Photo: Malcolm Johnson

Held throughout October and November 2015 at University of Sheffield, KrebsFest was a celebration of the scientific research of Sir Hans Krebs, winner of the Nobel Prize for Medicine in 1953 for his pioneering work at the university. The festival explored Krebs’ legacy through a series of public events, talks from other Nobel Prize winners and artistic collaborations.

Balbir Singh was invited to interpret Krebs’ discoveries and explore how art can communicate complex scientific discoveries to the public and stimulate interest in the ‘unseen’ – the molecular level of microbiology that can only be viewed under a microscope.

Balbir presented a short piece for the main stage at the University’s Great Hall as well as a series of pop up interventions as invited guests mingled during the opeing event.

‘I discovered that there is more commonality between the thinking of artists and scientists than one might imagine. The discipline, creative thinking – and even the intuitive leaps of faith were surpisingly similar.’

Balbir Singh

Photo: Malcolm Johnson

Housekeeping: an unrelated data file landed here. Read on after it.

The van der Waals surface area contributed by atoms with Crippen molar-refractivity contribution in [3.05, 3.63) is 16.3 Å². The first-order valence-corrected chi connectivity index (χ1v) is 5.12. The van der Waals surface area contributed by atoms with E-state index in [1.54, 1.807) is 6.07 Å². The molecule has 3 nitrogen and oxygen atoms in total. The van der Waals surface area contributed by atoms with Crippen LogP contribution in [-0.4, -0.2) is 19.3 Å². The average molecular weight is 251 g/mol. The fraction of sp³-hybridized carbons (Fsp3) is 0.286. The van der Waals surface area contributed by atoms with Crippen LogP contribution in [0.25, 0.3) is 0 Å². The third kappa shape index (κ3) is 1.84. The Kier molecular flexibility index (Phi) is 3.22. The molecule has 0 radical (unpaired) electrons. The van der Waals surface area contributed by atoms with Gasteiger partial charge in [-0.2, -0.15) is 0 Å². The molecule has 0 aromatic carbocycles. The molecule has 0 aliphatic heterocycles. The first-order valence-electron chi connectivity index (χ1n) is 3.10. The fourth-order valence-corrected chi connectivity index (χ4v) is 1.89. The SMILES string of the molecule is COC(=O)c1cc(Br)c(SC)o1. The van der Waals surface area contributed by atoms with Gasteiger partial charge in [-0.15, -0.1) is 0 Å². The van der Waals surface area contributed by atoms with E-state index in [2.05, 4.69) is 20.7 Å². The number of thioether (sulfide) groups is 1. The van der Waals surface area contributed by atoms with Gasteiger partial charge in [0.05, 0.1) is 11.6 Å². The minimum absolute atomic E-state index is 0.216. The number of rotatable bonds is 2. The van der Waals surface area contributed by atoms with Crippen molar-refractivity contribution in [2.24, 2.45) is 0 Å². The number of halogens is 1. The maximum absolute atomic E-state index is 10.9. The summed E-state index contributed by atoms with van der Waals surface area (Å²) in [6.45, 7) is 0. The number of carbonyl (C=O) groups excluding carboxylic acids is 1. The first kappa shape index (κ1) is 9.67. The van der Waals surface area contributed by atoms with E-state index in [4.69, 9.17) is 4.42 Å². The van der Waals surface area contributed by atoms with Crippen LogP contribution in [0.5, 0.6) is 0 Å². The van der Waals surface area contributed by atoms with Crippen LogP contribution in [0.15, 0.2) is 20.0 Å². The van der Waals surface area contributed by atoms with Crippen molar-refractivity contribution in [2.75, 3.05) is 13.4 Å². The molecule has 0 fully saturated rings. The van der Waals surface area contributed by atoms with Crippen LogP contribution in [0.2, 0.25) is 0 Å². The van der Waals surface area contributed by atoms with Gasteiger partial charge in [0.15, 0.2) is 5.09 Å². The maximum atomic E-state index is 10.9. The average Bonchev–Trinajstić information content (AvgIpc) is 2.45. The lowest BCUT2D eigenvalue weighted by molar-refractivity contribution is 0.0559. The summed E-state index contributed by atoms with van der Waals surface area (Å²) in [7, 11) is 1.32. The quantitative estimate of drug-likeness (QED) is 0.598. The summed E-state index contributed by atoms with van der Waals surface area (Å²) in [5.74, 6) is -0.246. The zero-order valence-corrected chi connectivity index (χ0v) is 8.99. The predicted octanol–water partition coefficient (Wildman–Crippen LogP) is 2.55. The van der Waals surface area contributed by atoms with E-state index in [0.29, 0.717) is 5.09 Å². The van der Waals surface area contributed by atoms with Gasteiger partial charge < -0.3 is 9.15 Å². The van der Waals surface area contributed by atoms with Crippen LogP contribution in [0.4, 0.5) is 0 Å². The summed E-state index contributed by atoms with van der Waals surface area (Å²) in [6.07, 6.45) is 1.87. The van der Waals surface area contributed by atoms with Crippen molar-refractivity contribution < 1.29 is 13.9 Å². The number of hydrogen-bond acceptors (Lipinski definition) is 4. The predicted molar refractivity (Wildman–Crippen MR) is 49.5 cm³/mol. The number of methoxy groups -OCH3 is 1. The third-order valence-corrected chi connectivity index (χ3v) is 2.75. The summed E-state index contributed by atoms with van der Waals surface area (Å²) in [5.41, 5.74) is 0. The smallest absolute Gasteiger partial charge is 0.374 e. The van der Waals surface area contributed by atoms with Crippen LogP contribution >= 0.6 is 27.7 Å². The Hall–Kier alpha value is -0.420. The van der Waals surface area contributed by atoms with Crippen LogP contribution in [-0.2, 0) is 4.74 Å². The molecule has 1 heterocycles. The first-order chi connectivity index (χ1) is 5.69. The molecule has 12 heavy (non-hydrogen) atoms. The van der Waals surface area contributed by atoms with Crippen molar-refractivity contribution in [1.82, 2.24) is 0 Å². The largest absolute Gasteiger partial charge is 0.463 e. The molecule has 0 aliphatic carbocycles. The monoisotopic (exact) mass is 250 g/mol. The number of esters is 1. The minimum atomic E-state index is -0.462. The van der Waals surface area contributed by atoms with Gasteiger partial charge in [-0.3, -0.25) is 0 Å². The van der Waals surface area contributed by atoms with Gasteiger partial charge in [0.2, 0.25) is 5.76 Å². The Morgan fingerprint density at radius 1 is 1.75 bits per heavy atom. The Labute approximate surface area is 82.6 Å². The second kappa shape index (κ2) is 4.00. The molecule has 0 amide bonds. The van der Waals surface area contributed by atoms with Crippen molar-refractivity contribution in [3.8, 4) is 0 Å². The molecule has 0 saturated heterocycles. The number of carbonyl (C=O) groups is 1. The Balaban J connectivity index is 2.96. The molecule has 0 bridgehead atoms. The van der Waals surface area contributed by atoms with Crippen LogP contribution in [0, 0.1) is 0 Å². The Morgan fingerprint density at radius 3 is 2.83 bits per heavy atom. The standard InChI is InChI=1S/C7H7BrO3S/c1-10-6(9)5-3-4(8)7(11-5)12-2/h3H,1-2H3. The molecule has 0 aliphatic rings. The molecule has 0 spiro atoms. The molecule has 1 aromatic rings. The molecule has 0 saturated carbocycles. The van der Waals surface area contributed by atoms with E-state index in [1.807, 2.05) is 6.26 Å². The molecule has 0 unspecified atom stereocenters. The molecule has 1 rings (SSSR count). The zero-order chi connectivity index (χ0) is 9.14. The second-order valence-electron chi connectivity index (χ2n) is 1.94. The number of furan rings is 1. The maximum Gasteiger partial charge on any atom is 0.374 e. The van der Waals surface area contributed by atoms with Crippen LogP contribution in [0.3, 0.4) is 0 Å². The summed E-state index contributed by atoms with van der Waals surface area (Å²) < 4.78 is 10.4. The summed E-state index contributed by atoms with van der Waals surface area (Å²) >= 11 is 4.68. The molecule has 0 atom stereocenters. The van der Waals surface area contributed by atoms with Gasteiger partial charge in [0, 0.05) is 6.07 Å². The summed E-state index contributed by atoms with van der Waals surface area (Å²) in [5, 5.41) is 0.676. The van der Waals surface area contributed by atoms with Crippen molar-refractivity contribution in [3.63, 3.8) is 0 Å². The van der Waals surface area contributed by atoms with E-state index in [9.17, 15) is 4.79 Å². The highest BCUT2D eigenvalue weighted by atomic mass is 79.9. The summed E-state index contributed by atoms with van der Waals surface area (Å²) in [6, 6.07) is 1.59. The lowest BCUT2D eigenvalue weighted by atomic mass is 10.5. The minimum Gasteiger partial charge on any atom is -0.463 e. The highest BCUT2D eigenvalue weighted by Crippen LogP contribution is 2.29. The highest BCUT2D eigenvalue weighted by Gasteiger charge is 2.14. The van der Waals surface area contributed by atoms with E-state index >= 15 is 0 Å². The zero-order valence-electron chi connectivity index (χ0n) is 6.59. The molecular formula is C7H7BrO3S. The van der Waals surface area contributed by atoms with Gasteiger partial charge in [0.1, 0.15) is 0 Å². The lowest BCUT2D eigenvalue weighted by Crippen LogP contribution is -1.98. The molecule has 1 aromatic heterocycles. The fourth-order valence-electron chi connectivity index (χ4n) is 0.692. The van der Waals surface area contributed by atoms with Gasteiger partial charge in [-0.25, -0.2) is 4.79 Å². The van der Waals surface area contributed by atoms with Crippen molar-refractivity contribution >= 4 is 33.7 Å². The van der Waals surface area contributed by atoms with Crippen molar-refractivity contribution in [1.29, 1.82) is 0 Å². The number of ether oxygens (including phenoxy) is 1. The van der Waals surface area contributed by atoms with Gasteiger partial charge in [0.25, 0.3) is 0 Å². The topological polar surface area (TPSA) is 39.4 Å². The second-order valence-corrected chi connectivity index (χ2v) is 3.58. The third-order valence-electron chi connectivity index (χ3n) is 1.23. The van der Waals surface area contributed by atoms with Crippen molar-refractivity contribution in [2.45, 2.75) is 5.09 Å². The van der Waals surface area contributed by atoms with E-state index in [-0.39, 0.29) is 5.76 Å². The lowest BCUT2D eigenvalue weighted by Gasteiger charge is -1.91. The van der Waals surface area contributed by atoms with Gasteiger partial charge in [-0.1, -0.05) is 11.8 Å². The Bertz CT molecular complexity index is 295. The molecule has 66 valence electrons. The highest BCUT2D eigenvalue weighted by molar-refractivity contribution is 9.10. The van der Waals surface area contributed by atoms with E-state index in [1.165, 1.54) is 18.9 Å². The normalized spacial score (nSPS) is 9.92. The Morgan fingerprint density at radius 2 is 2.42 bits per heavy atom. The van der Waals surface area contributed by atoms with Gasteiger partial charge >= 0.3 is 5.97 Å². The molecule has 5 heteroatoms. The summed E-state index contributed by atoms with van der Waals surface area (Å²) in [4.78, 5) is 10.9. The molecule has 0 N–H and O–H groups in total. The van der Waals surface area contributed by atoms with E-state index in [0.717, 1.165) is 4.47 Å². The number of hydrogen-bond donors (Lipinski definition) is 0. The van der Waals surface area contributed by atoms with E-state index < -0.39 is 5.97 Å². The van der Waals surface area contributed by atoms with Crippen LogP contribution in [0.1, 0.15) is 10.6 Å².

The performances were set against a backdrop of artworks and computer simulations of Krebs’ discoveries, to create a subtle layering of artistic and scientific visualisations of the citric acid cycle at the microscopic level.

Balbir collaborated both with the scientists involved and Luke Jerram, an installation artist who created a 12 metre long E. Coli bacterium for the festival.

Who was Sir Hans Krebs? Find out more . . .

Photo: Malcolm Johnson

Dancers and musician interact with Luke Jerram’s giant inflatable E. Coli in the University of Sheffield’s Great Hall

Explore the process

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The Work: Act 2
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